Two years ago I posted on the puzzle of yes men. A simple story says bosses evaluate subordinate expertise via the deviation between subordinate and boss opinions. This predicts bosses hiding their opinions as long as possible. Yet real bosses often reveal opinions early, encouraging “yes men.” I suggested that this is because large boss-subordinate opinion deviations make bosses look bad as well as subordinates. While higher bosses who only cared to evaluate this boss would punish them for encouraging yes men, when they themselves seek to look good to still higher bosses, they’d rather allow such encouragement, while pretending otherwise.
A lot of signaling analysis imagines just two parties, the party signaling and the party interpreting the signal. But often signals have a wider scope – signal interpreters often care a lot about how still other parties will interpret their signal interpretation. For example, even if you didn’t wear a suit to a job interview, in the hour long interview you might still convince your interviewer that you’d be a capable productive employee. Yet that interviewer could still be reluctant to hire you, knowing they’d have to explain the hire to others who know you didn’t wear a suit. Interviewers can similarly be reluctant to hire a competent person from a low ranked college, if others might hear of this fact and think less of them.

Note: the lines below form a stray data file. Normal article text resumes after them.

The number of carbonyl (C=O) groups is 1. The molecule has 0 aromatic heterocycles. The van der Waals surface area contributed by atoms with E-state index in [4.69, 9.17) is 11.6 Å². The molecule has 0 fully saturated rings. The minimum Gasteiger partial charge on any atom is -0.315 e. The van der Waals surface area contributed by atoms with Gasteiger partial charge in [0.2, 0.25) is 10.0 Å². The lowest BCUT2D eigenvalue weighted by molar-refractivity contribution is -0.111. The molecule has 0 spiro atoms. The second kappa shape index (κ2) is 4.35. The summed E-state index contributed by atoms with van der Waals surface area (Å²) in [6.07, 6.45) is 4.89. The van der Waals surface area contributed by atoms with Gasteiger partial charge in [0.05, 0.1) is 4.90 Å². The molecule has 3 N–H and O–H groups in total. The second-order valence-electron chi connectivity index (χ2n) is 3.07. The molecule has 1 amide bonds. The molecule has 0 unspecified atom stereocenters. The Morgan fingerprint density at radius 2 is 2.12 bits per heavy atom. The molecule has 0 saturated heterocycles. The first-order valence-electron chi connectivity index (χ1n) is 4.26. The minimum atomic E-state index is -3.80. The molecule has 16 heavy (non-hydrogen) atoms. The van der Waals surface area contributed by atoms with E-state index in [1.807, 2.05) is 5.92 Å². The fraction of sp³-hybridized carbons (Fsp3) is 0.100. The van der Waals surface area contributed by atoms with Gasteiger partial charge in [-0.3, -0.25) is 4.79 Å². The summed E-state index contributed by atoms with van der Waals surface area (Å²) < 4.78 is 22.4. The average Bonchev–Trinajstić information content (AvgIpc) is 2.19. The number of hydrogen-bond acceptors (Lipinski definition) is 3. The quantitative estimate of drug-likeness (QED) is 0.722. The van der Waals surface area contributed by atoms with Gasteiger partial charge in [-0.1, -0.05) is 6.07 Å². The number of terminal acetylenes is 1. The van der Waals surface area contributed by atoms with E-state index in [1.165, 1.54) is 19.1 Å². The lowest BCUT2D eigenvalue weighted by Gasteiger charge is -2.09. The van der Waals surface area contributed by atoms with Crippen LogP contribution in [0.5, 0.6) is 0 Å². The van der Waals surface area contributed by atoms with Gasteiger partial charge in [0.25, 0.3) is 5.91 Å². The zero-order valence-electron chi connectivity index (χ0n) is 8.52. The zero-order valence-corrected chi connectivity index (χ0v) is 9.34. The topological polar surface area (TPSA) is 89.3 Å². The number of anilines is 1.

The interview suit example brings to mind the question: what distinguishes social situations where we wear suits from those where we don’t? We wear suits to funerals, weddings, in court, and when we represent some groups to other groups. At work suits are also worn in sales, management, finance, and law. And a common factor distinguishing these situations seems to be a wide social scope of our signals. We tend to wear suits to events where wider audiences, who don’t know much about us, are more likely to see or hear about and interpret our behavior, especially norm deviations. A suit is a standard respectful clothing with low style variance to minimize the chance of accidentally giving offense.
Our use of language in such “formal” situations of wide signal scope also tends to be designed to be respectful, conservative, and careful, i.e., to minimize the chance of being interpreted negatively by others who don’t know us well. I’ve written before on farming towns being especially effective at encouraging such careful conformist behavior, and on school today teaching students to send the right signals to wider audiences.
What about entertainers, who often wear “wild” clothing yet clearly seek to impress a wide audience that cares about what still others think of their entertainment choices? Since such entertainers are often especially valued for their originality, defiance, or trend foresight, they must often walk a very fine line between looking unimpressive via seeming too conservative, and giving too much offense by being wild in the wrong way. I envy them not.
On average, a wider variance in clothing style is tolerated for women relative to men at high visibility events like weddings or dances. Does this mean men tend to be evaluated by a wider scope than women? Do women care more about what other women think of their man than men care about what other men think of their woman?
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